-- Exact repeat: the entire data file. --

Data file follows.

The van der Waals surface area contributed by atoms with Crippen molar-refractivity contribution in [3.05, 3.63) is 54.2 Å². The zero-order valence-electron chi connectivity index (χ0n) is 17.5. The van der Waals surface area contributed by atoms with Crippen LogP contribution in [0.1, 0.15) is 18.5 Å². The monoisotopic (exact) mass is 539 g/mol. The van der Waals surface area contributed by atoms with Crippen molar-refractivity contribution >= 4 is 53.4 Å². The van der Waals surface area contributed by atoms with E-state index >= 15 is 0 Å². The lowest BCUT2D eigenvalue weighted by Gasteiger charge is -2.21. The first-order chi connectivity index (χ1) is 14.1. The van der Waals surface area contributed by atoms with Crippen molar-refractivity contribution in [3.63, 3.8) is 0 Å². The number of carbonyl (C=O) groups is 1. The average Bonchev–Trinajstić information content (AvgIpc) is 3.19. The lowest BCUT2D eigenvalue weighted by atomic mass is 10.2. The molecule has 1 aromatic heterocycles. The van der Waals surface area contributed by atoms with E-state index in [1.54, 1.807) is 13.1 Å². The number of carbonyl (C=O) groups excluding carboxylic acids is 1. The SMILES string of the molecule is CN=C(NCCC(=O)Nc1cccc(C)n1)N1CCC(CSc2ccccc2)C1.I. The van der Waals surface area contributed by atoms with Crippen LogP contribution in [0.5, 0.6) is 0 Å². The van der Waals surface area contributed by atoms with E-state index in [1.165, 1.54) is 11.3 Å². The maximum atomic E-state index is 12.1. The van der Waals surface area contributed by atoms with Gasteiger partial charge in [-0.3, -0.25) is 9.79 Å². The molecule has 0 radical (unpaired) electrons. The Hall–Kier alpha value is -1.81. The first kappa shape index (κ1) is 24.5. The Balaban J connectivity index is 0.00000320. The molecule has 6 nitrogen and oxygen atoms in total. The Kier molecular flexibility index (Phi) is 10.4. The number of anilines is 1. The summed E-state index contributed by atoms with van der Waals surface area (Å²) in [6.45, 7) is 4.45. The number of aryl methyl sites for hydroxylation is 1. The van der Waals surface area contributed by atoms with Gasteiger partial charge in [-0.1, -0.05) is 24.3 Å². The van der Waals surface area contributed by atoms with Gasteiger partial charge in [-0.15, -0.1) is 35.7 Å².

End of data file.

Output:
The van der Waals surface area contributed by atoms with Crippen molar-refractivity contribution in [3.05, 3.63) is 54.2 Å². The zero-order valence-electron chi connectivity index (χ0n) is 17.5. The van der Waals surface area contributed by atoms with Crippen LogP contribution in [0.1, 0.15) is 18.5 Å². The monoisotopic (exact) mass is 539 g/mol. The van der Waals surface area contributed by atoms with Crippen molar-refractivity contribution >= 4 is 53.4 Å². The van der Waals surface area contributed by atoms with E-state index >= 15 is 0 Å². The lowest BCUT2D eigenvalue weighted by Gasteiger charge is -2.21. The first-order chi connectivity index (χ1) is 14.1. The van der Waals surface area contributed by atoms with Crippen molar-refractivity contribution in [3.63, 3.8) is 0 Å². The number of carbonyl (C=O) groups is 1. The average Bonchev–Trinajstić information content (AvgIpc) is 3.19. The lowest BCUT2D eigenvalue weighted by atomic mass is 10.2. The molecule has 1 aromatic heterocycles. The van der Waals surface area contributed by atoms with E-state index in [1.54, 1.807) is 13.1 Å². The number of carbonyl (C=O) groups excluding carboxylic acids is 1. The SMILES string of the molecule is CN=C(NCCC(=O)Nc1cccc(C)n1)N1CCC(CSc2ccccc2)C1.I. The van der Waals surface area contributed by atoms with Crippen LogP contribution in [0.5, 0.6) is 0 Å². The van der Waals surface area contributed by atoms with E-state index in [1.165, 1.54) is 11.3 Å². The maximum atomic E-state index is 12.1. The van der Waals surface area contributed by atoms with Gasteiger partial charge in [-0.3, -0.25) is 9.79 Å². The molecule has 0 radical (unpaired) electrons. The Hall–Kier alpha value is -1.81. The first kappa shape index (κ1) is 24.5. The Balaban J connectivity index is 0.00000320. The molecule has 6 nitrogen and oxygen atoms in total. The Kier molecular flexibility index (Phi) is 10.4. The number of anilines is 1. The summed E-state index contributed by atoms with van der Waals surface area (Å²) in [6.45, 7) is 4.45. The number of aryl methyl sites for hydroxylation is 1. The van der Waals surface area contributed by atoms with Gasteiger partial charge in [-0.1, -0.05) is 24.3 Å². The van der Waals surface area contributed by atoms with Gasteiger partial charge in [-0.15, -0.1) is 35.7 Å².